Chapter 8

Gather Insight From Your Metrics


A website generates lots of numbers representing how visitors behave. What numbers are important, and what numbers can translate to some measure of “success?”

Does This Apply?

You can’t make well-intentioned, positive change if you don’t know where you’re currently at, so understanding the scope of web analytics and all of its acronyms and unique terms is important for the forward progression of your site. Once it’s launched, your only direction for maintenance should be “make it better.” Tracking metrics and understanding the numbers is how you do that.


Throughout the existence of modern homo sapiens, survival and culture has relied deeply on patterns. Much of our recorded history has been spent looking for and documenting patterns: calendars were created by observing the stars and the patterns in seasons, and the patterns of success and failure within agricultural science helped shape not only what and how we eat, but the entire scope of human civilization.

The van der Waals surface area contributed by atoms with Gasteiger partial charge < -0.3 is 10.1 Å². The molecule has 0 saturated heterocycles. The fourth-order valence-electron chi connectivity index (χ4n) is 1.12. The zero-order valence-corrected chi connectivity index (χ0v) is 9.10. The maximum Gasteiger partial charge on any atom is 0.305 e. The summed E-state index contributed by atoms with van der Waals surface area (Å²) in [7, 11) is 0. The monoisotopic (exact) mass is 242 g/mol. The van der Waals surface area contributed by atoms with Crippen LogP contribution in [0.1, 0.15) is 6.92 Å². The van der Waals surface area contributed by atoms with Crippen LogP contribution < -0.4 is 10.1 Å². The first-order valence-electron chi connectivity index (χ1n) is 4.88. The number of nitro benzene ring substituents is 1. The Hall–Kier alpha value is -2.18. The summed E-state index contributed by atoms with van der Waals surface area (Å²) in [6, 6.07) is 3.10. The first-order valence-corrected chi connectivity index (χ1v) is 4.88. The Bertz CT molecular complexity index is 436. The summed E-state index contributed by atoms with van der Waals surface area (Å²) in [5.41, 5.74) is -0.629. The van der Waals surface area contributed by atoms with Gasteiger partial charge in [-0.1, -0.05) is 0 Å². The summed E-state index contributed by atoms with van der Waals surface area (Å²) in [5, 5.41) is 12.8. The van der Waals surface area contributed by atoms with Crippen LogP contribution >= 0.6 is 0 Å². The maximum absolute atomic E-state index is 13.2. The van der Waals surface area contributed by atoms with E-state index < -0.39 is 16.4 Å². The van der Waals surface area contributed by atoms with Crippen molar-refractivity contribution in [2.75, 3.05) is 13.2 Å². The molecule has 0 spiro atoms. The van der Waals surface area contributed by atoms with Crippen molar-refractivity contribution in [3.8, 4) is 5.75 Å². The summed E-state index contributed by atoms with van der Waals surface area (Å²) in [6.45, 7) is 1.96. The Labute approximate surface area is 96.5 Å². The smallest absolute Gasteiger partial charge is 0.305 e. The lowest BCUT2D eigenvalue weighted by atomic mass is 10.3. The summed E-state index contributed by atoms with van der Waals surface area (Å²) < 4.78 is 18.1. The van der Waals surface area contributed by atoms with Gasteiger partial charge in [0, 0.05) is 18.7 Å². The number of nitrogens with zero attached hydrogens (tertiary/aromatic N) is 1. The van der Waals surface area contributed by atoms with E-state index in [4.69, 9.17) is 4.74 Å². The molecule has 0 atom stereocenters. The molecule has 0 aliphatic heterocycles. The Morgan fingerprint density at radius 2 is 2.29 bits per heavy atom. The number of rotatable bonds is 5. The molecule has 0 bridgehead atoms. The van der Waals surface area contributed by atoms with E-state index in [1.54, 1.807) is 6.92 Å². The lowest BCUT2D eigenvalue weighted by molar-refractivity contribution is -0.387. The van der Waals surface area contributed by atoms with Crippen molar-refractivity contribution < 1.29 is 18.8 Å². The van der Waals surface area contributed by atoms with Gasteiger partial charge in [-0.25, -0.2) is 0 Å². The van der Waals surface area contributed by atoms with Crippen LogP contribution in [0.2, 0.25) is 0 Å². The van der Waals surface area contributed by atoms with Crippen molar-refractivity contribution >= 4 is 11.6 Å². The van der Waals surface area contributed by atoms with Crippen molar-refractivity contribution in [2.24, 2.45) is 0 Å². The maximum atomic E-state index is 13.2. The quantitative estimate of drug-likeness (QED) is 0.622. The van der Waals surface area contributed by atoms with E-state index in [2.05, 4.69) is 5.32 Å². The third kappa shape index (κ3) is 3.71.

Of course, we talk about patterns as if they’re preordained, when in fact they’re more fluid and natural than we’d like to admit.

Patterns are important only because they provide insight into why something is happening. A single data point might spur a small decision – a cold night might lead you to cover your freshly potted plants – but a pattern might lead you to simply not pot those plants until later in the season. However, the insight gathered from both of these might lead you to a new solution: the issue isn’t with the weather, but with the plant being potted in an unstable environment.